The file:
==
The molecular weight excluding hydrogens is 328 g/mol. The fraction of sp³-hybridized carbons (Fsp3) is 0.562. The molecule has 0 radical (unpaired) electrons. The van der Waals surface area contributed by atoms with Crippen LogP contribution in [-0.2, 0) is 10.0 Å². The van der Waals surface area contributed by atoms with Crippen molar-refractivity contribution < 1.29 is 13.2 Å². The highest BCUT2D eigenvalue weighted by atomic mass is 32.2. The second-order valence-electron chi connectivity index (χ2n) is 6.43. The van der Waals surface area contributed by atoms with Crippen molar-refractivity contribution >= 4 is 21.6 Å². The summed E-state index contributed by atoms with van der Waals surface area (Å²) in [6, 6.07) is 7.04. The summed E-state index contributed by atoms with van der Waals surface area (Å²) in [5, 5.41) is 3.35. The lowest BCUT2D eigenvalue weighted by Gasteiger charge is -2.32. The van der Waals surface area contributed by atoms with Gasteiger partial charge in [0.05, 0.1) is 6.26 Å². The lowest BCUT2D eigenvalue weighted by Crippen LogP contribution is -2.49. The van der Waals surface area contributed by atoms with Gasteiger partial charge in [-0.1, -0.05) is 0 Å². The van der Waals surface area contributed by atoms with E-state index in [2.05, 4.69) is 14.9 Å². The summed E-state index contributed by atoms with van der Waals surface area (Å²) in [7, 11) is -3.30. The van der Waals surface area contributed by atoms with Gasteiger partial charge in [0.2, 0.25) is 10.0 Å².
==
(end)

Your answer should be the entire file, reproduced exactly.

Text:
The molecular weight excluding hydrogens is 328 g/mol. The fraction of sp³-hybridized carbons (Fsp3) is 0.562. The molecule has 0 radical (unpaired) electrons. The van der Waals surface area contributed by atoms with Crippen LogP contribution in [-0.2, 0) is 10.0 Å². The van der Waals surface area contributed by atoms with Crippen molar-refractivity contribution < 1.29 is 13.2 Å². The highest BCUT2D eigenvalue weighted by atomic mass is 32.2. The second-order valence-electron chi connectivity index (χ2n) is 6.43. The van der Waals surface area contributed by atoms with Crippen molar-refractivity contribution >= 4 is 21.6 Å². The summed E-state index contributed by atoms with van der Waals surface area (Å²) in [6, 6.07) is 7.04. The summed E-state index contributed by atoms with van der Waals surface area (Å²) in [5, 5.41) is 3.35. The lowest BCUT2D eigenvalue weighted by Gasteiger charge is -2.32. The van der Waals surface area contributed by atoms with Gasteiger partial charge in [0.05, 0.1) is 6.26 Å². The lowest BCUT2D eigenvalue weighted by Crippen LogP contribution is -2.49. The van der Waals surface area contributed by atoms with Gasteiger partial charge in [-0.1, -0.05) is 0 Å². The van der Waals surface area contributed by atoms with E-state index in [2.05, 4.69) is 14.9 Å². The summed E-state index contributed by atoms with van der Waals surface area (Å²) in [7, 11) is -3.30. The van der Waals surface area contributed by atoms with Gasteiger partial charge in [0.2, 0.25) is 10.0 Å².